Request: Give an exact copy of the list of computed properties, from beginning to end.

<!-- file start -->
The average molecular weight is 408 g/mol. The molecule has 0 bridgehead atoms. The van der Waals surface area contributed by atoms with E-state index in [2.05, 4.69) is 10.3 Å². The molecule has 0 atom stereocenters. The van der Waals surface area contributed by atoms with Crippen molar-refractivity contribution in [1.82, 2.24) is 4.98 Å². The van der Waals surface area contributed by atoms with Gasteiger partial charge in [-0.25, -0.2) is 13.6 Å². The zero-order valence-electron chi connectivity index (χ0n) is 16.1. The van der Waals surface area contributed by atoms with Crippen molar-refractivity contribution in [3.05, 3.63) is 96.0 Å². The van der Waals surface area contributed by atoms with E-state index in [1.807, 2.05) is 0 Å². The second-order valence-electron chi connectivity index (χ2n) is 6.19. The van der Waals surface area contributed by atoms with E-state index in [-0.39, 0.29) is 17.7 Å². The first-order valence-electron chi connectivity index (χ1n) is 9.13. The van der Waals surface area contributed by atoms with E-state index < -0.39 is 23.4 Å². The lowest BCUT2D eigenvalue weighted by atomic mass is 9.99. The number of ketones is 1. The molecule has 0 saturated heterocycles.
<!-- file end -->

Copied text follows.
The average molecular weight is 408 g/mol. The molecule has 0 bridgehead atoms. The van der Waals surface area contributed by atoms with E-state index in [2.05, 4.69) is 10.3 Å². The molecule has 0 atom stereocenters. The van der Waals surface area contributed by atoms with Crippen molar-refractivity contribution in [1.82, 2.24) is 4.98 Å². The van der Waals surface area contributed by atoms with Gasteiger partial charge in [-0.25, -0.2) is 13.6 Å². The zero-order valence-electron chi connectivity index (χ0n) is 16.1. The van der Waals surface area contributed by atoms with Crippen molar-refractivity contribution in [3.05, 3.63) is 96.0 Å². The van der Waals surface area contributed by atoms with E-state index in [1.807, 2.05) is 0 Å². The second-order valence-electron chi connectivity index (χ2n) is 6.19. The van der Waals surface area contributed by atoms with E-state index in [-0.39, 0.29) is 17.7 Å². The first-order valence-electron chi connectivity index (χ1n) is 9.13. The van der Waals surface area contributed by atoms with E-state index < -0.39 is 23.4 Å². The lowest BCUT2D eigenvalue weighted by atomic mass is 9.99. The number of ketones is 1. The molecule has 0 saturated heterocycles.